Artzybasheff was born in Kharkov as son of the writer Mikhail Artsybashev. He is said to have fought as a White Russian. In 1919 he arrived in New York City, where he worked in an engraving shop.
Aspen was a multimedia magazine published on an irregular schedule by Phyllis Johnson from 1965 to 1971. Described by its publisher as “the first three-dimensional magazine,” each issue came in a customized box or folder filled with materials in a variety of formats, including booklets, “flexidisc” phonograph recordings, posters, postcards and reels of super-8 movie film. Issue #3 was designed by Andy Warhol and David Dalton. Published in December, 1966, the issue is housed in a box with graphics based on the packaging of “Fab” laundry detergent. Among its contents were a flip-book based on Warhol’s film “Kiss,” and Jack Smith’s film “Buzzards Over Bagdad,” a flexidisc by John Cale of the Velvet Underground, and a “ticket book” with excerpts of papers delivered at the Berkeley conference on LSD by Timothy Leary and others.
John Aspinall was born in Delhi, India, but was a United Kingdom citizen. He was a zoo owner and agambler. He was also a self-declared misanthrope and reputed co-plotter of an extreme right-wing conspiracy against Britain’s Labour government.
The Asse II pit is a former salt mine used as a deep geological repository for radioactive waste in the mountain range of Asse in district Wolfenbüttel in Germany.
Founded by K. Michael Hays.
The Astor Place Riot occurred on May 10, 1849 at the Astor Place Theatre in New York City and left at least 25 dead and more than 120 injured. Its genesis was a dispute between Edwin Forrest, the first great American star, and William Charles Macready, the greatest English actor of his generation, which largely revolved around which of them was better than the other at acting the major roles of Shakespeare.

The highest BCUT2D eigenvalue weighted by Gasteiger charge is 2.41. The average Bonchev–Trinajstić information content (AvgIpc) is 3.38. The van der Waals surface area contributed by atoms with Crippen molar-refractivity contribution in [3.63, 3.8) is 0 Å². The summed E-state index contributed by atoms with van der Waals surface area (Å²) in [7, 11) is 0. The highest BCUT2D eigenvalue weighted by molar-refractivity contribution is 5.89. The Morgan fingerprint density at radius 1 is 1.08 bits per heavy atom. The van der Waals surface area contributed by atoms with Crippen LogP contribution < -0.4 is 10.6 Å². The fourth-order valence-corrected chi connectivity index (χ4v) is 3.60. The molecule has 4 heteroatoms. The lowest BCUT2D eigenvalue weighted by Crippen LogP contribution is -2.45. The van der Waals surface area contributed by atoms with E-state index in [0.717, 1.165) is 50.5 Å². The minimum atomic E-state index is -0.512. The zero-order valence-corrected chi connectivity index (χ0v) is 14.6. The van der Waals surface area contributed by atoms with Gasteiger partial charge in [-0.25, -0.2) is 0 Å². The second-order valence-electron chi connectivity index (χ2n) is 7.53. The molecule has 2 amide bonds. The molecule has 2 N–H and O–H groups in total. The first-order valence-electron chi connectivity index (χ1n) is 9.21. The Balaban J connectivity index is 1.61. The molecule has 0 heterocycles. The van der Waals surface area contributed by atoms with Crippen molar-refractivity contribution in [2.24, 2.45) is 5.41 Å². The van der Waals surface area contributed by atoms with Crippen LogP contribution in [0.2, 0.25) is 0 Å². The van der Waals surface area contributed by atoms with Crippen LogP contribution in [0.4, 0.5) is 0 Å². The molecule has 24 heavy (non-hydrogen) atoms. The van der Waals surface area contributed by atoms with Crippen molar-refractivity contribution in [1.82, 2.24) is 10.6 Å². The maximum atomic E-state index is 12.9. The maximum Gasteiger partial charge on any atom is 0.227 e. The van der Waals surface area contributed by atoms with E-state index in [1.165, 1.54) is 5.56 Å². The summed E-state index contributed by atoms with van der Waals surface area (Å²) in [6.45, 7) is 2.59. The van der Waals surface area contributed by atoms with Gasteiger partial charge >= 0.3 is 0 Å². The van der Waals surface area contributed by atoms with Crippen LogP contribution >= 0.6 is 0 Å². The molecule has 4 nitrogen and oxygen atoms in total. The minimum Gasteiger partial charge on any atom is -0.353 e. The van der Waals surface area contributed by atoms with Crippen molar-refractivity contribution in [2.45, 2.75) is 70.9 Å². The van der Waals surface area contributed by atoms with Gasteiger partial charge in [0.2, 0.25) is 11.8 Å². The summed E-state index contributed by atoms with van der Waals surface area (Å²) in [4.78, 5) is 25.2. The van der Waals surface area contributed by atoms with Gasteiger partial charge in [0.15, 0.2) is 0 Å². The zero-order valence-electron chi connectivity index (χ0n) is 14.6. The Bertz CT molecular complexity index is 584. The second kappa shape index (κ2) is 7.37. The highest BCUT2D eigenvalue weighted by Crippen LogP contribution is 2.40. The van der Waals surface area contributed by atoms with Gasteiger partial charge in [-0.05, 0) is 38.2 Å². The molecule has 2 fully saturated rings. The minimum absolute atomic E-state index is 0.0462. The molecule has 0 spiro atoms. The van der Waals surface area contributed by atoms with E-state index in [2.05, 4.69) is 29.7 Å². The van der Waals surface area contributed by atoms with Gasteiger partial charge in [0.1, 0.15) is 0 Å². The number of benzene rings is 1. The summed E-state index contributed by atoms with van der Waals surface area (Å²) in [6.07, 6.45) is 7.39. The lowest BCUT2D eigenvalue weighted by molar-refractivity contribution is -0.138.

An astrolabe is an historical astronomical instrument used by classical astronomers, navigators, and astrologers.
By Christian Astuguevieille. (Also creative director of the Comme des Garcons perfumes since the beginning).
Atavism is the tendency to revert to ancestral type. In biology, an atavism is an evolutionary throwback, such as traits reappearing which had disappeared generations before.
Kircher has been compared to fellow Jesuit Roger Boscovich and to Leonardo da Vinci for his enormous range of interests, and has been honoured with the title “master of a hundred arts”
Athenian pederasty entailed a formal bond between an adult man and an adolescent boy outside his immediate family, consisting of loving and often sexual relations. As an erotic and educational custom it was initially employed by the upper class as a means of teaching the young and conveying to them important cultural values, such as bravery and restraint.
Alfie Atkins is a fictional character created by the author Gunilla Bergström from Sweden in 1972.